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Raindrops Keep Falling

Kathleen De Vere | 8 Nov 2012 16:00
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Rapidfire will likely be a new medium to fans who haven't delved into our back-catalog. For more information on these fast-paced micro-sketches, check out this week's LoadingReadyRun blog post, and check out the previous two series. You'll probably recognize Gabrielle - and Paul's put-upon peasant - from previous video Duty Calls. Rapidfire can act as outlet for previous characters who we feel have more life in them, but perhaps not a whole video's worth. Other notable returns new to Rapidifre are the Sigma Theta Delta girls and Kane & Crowthorne of Mercenary Solutions.

Fun fact: The summer of 2012 was one of the driest ever recorded in Victoria B.C. According to the University of Victoria's weather tracking service, we had more than 30 days without rain at one point, and it rained less than five times during all of August, September and early October. During this hot, but incredibly pleasant summer, we almost did no filming outside. Of course, immediately after we started planning for RapidFire (with its many, many outdoor shoots) the streak finally broke. So, it didn't come as much of a surprise to us when we got rained out the first time we tried to shoot the Gabrielle bits for this week's episode of Rapidfire.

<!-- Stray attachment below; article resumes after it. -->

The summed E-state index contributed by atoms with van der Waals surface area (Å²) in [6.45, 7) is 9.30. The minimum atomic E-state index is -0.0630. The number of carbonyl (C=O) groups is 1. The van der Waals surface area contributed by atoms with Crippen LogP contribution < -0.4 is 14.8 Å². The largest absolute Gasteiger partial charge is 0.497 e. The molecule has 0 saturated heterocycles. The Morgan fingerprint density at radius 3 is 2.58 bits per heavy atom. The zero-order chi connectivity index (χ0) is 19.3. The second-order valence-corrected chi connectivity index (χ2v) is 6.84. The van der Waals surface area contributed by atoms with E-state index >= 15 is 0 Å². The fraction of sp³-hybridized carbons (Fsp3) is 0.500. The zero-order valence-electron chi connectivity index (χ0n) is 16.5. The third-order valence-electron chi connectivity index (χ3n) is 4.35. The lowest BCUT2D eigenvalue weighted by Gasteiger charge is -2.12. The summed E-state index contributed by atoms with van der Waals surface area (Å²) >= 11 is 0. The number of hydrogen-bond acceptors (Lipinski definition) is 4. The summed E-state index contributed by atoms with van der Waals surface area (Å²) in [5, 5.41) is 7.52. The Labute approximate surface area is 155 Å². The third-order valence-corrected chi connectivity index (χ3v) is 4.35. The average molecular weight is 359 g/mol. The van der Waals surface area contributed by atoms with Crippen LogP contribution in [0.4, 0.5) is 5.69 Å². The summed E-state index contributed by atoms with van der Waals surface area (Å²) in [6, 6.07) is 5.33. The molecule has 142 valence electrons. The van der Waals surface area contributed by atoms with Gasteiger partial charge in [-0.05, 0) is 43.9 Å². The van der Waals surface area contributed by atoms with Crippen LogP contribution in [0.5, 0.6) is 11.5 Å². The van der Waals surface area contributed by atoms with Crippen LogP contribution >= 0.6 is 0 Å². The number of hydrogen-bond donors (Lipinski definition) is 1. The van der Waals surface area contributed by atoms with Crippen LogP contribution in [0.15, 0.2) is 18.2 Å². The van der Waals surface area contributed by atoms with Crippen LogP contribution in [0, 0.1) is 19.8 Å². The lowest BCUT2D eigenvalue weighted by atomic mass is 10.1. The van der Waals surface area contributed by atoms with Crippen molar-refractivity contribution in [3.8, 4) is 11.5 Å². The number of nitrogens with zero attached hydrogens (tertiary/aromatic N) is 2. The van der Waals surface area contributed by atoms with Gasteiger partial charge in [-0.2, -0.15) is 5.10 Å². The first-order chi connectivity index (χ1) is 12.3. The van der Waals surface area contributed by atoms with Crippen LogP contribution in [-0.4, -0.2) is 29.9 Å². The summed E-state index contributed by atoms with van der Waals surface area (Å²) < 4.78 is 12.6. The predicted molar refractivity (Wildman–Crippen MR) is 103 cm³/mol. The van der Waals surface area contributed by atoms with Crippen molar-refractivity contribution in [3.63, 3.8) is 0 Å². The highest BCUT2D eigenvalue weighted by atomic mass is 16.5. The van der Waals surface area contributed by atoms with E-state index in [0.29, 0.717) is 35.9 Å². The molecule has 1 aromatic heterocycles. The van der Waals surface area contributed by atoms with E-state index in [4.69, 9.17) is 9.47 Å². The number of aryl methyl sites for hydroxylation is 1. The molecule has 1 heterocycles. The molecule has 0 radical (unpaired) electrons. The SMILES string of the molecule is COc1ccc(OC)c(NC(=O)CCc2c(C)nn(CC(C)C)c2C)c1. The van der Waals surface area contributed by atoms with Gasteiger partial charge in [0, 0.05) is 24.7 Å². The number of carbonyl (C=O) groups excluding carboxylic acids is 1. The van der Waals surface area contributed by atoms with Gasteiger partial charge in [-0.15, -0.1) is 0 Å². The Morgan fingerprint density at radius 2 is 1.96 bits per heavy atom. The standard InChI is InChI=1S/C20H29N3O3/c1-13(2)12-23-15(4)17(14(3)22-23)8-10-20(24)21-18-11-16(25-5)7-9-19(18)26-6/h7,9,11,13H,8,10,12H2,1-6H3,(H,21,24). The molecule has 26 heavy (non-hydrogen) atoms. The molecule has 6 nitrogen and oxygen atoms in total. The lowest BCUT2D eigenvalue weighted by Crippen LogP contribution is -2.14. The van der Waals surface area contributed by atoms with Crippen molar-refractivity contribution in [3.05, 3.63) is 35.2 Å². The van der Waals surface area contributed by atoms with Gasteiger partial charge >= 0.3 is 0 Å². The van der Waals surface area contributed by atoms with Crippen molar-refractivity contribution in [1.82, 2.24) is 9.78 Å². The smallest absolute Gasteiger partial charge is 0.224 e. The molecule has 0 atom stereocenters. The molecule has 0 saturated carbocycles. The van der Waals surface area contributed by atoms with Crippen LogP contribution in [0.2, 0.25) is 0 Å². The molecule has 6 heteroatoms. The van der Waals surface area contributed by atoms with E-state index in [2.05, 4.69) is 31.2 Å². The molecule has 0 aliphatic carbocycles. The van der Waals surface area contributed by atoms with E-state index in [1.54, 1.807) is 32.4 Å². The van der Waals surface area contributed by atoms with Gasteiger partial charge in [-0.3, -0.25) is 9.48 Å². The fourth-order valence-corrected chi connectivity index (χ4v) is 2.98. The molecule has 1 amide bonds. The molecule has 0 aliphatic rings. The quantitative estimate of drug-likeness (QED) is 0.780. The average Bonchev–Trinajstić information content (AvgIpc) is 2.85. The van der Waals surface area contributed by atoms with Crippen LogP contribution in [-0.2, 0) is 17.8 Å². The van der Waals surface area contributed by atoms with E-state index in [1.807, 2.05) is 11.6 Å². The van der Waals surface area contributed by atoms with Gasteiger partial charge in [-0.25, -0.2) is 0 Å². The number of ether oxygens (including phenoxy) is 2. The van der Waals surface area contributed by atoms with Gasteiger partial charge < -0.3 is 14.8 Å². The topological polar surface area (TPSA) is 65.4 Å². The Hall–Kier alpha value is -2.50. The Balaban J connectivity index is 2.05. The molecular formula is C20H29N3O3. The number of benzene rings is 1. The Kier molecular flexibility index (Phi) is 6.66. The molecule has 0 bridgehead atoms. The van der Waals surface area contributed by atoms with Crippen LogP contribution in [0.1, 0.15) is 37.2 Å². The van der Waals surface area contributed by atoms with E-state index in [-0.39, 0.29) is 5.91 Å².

The interesting thing about rain is that it doesn't actually show up all that well on film. This is why movies and TV shows need to bring in gigantic industrial showers to simulate rain. Unless you're getting absolutely drenched, rain is basically invisible. Armed with this knowledge, we tried to shoot through the rain, hiding under a tree when the precipitation was at its worst. The situation might have even been manageable if not for this simple fact: even if you can't see rain, you can sure as hell hear it. After losing hours to heavy rain, and many takes to the constant pitter patter of raindrops, we realized that it was going to get dark before we finished shooting. With half the pieces we needed shot, we realized we needed to give up and try again the next day, which meant re-filming everything, for consistency.

Sometimes you really do suffer for your art. Luckily, we had other scenes to shoot at the location. You'll see them later.

Trivia:

  • Raindrops fall at about 20 miles per hour. That's pretty fast and explains why even a few raindrops can be quite loud.
  • We had it pretty bad during our aborted shoot, but not as bad as the residents of Unionville, Maryland had it on July 4, 1956. The town recorded 1.23 inches of rainfall in a single minute on that day, setting a world record and presumably ruining the Unionville Fourth of July parade. The worst.
  • At least rain falls from fluffy white clouds right? Not so fluffy. Because clouds are made of water vapour, they're actually quite heavy. According to the U.S. Center for Atmospheric Research, the average cumulus cloud weighs 550 tons!
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